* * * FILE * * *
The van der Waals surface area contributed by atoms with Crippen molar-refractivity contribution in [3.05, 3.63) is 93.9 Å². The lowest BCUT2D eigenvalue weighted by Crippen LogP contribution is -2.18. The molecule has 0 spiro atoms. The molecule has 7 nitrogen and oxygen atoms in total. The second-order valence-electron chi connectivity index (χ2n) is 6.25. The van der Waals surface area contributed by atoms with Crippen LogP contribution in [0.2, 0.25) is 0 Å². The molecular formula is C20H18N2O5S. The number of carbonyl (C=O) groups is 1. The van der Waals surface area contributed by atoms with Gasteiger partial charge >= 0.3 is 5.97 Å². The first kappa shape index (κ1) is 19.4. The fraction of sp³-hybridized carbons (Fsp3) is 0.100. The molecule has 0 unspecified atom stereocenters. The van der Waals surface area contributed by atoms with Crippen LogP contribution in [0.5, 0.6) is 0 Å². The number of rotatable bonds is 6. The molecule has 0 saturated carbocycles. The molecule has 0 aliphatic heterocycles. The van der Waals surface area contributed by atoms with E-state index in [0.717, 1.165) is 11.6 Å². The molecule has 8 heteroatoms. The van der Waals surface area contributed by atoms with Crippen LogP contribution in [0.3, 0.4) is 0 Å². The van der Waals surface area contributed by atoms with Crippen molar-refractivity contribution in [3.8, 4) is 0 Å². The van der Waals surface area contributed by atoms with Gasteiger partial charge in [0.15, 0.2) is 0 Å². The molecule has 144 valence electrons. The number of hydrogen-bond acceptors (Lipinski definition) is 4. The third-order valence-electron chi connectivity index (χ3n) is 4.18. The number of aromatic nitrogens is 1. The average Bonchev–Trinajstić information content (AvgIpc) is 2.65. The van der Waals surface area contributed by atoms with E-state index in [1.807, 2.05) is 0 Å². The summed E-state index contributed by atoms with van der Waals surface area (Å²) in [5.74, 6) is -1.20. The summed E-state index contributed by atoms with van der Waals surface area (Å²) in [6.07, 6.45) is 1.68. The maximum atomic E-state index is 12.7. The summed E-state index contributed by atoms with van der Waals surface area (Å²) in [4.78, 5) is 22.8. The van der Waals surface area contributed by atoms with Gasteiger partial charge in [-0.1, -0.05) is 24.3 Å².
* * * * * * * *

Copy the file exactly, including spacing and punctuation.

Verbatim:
The van der Waals surface area contributed by atoms with Crippen molar-refractivity contribution in [3.05, 3.63) is 93.9 Å². The lowest BCUT2D eigenvalue weighted by Crippen LogP contribution is -2.18. The molecule has 0 spiro atoms. The molecule has 7 nitrogen and oxygen atoms in total. The second-order valence-electron chi connectivity index (χ2n) is 6.25. The van der Waals surface area contributed by atoms with Crippen LogP contribution in [0.2, 0.25) is 0 Å². The molecular formula is C20H18N2O5S. The number of carbonyl (C=O) groups is 1. The van der Waals surface area contributed by atoms with Gasteiger partial charge >= 0.3 is 5.97 Å². The first kappa shape index (κ1) is 19.4. The fraction of sp³-hybridized carbons (Fsp3) is 0.100. The molecule has 0 unspecified atom stereocenters. The van der Waals surface area contributed by atoms with Crippen LogP contribution in [0.5, 0.6) is 0 Å². The number of rotatable bonds is 6. The molecule has 0 saturated carbocycles. The molecule has 0 aliphatic heterocycles. The van der Waals surface area contributed by atoms with E-state index in [0.717, 1.165) is 11.6 Å². The molecule has 8 heteroatoms. The van der Waals surface area contributed by atoms with Crippen LogP contribution in [0.3, 0.4) is 0 Å². The van der Waals surface area contributed by atoms with Crippen molar-refractivity contribution in [3.8, 4) is 0 Å². The van der Waals surface area contributed by atoms with Gasteiger partial charge in [0.15, 0.2) is 0 Å². The molecule has 144 valence electrons. The number of hydrogen-bond acceptors (Lipinski definition) is 4. The third-order valence-electron chi connectivity index (χ3n) is 4.18. The number of aromatic nitrogens is 1. The average Bonchev–Trinajstić information content (AvgIpc) is 2.65. The van der Waals surface area contributed by atoms with E-state index in [1.807, 2.05) is 0 Å². The summed E-state index contributed by atoms with van der Waals surface area (Å²) in [5.74, 6) is -1.20. The summed E-state index contributed by atoms with van der Waals surface area (Å²) in [6.07, 6.45) is 1.68. The maximum atomic E-state index is 12.7. The summed E-state index contributed by atoms with van der Waals surface area (Å²) in [4.78, 5) is 22.8. The van der Waals surface area contributed by atoms with Gasteiger partial charge in [-0.1, -0.05) is 24.3 Å².